• [0007]
    Electro-luminescence screen printing pastes are generally made up of inorganic substances and, here again, are very pure ZnS, CdS, ZnxCd1-xS, etc. Compounds of the II and VI group of the periodic system are of importance that generally are doped or activated with Cu, Mn, Ag, etc. Normal colors are yellow, green, green-blue, blue-green and white.
  • [0008]
    Respective to the state of technology, these types of luminescence pigments can be microencapsulated with diameters of typically 15 to 60 μm in order to be added to various silk screen printing inks (colors), or non-encapsulated, certainly taking the special hygroscopic characteristics of the ZnS pigments into consideration. Fixing agents are used that, on the one hand, provide good adhesion for the so-called ITO-layers, continue to insulate well, reinforce the dielectric, in order to improve the puncture or disruptive strength with high electrical field strengths and, additionally, have a good water vapor block and so additionally protect the phosphorous pigments to lengthen their life expectancy.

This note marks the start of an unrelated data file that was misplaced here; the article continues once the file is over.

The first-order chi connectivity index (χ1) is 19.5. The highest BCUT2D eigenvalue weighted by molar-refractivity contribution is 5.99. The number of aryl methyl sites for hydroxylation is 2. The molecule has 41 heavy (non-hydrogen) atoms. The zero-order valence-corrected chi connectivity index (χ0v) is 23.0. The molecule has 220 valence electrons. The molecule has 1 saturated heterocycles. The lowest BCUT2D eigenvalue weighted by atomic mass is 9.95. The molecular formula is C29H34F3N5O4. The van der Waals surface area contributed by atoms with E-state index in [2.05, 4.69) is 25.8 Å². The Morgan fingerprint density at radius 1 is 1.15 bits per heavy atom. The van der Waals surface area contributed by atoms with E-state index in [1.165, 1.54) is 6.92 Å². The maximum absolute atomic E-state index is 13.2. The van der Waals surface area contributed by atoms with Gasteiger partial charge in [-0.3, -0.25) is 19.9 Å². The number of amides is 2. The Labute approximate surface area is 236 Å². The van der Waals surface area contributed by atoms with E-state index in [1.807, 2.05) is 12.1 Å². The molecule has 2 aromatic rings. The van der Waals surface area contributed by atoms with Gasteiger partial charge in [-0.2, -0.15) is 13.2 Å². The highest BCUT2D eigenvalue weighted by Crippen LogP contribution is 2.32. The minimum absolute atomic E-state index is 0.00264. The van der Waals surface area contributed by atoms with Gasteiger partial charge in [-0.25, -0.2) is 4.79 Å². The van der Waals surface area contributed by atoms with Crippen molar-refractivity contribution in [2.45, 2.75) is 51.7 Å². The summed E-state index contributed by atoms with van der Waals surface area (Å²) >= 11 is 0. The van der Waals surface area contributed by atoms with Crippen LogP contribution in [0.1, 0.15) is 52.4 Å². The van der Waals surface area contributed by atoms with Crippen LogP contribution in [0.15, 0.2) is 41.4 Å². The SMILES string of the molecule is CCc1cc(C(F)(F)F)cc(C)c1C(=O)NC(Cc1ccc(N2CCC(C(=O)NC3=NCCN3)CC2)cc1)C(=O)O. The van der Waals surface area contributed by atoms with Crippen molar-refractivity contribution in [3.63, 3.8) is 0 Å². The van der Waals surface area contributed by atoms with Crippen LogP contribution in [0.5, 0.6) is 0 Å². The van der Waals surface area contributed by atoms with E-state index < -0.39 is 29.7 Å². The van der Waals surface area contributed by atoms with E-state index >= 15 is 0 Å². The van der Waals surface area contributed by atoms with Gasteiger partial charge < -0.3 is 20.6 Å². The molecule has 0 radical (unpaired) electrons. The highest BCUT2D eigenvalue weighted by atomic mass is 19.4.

• [0009]
    Generally, phosphorous pastes of these types are put on by screen printing or other coating procedures, such as brushing, rolling, coil coating, etc. on transparent plastic foils or glass, which again have a wide transparent electric conducting layer and with it the electrodes for the visual side. Finally, the dielectric and the back-side electrode are produced by printing (press) techniques and/or laminating techniques.
  • [0010]